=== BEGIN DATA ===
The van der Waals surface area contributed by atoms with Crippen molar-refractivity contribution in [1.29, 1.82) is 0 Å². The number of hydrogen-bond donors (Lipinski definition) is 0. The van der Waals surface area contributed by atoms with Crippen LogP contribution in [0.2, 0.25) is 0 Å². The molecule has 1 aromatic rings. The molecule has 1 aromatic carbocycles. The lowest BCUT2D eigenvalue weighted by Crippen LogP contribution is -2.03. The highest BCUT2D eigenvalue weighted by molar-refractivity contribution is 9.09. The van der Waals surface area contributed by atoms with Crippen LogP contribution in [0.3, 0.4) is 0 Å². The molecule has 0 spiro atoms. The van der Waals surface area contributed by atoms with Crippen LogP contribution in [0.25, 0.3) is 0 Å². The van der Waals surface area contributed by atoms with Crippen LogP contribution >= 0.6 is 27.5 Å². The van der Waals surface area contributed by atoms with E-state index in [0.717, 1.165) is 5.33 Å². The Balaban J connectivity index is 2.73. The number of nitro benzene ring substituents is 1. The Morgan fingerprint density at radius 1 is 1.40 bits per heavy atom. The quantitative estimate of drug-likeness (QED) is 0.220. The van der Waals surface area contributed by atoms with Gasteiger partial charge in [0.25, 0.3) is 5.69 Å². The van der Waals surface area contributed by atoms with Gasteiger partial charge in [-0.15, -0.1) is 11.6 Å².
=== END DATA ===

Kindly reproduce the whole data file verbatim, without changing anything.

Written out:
The van der Waals surface area contributed by atoms with Crippen molar-refractivity contribution in [1.29, 1.82) is 0 Å². The number of hydrogen-bond donors (Lipinski definition) is 0. The van der Waals surface area contributed by atoms with Crippen LogP contribution in [0.2, 0.25) is 0 Å². The molecule has 1 aromatic rings. The molecule has 1 aromatic carbocycles. The lowest BCUT2D eigenvalue weighted by Crippen LogP contribution is -2.03. The highest BCUT2D eigenvalue weighted by molar-refractivity contribution is 9.09. The van der Waals surface area contributed by atoms with Crippen LogP contribution in [0.3, 0.4) is 0 Å². The molecule has 0 spiro atoms. The van der Waals surface area contributed by atoms with Crippen LogP contribution in [0.25, 0.3) is 0 Å². The van der Waals surface area contributed by atoms with Crippen LogP contribution >= 0.6 is 27.5 Å². The van der Waals surface area contributed by atoms with E-state index in [0.717, 1.165) is 5.33 Å². The Balaban J connectivity index is 2.73. The number of nitro benzene ring substituents is 1. The Morgan fingerprint density at radius 1 is 1.40 bits per heavy atom. The quantitative estimate of drug-likeness (QED) is 0.220. The van der Waals surface area contributed by atoms with Gasteiger partial charge in [0.25, 0.3) is 5.69 Å². The van der Waals surface area contributed by atoms with Gasteiger partial charge in [-0.15, -0.1) is 11.6 Å².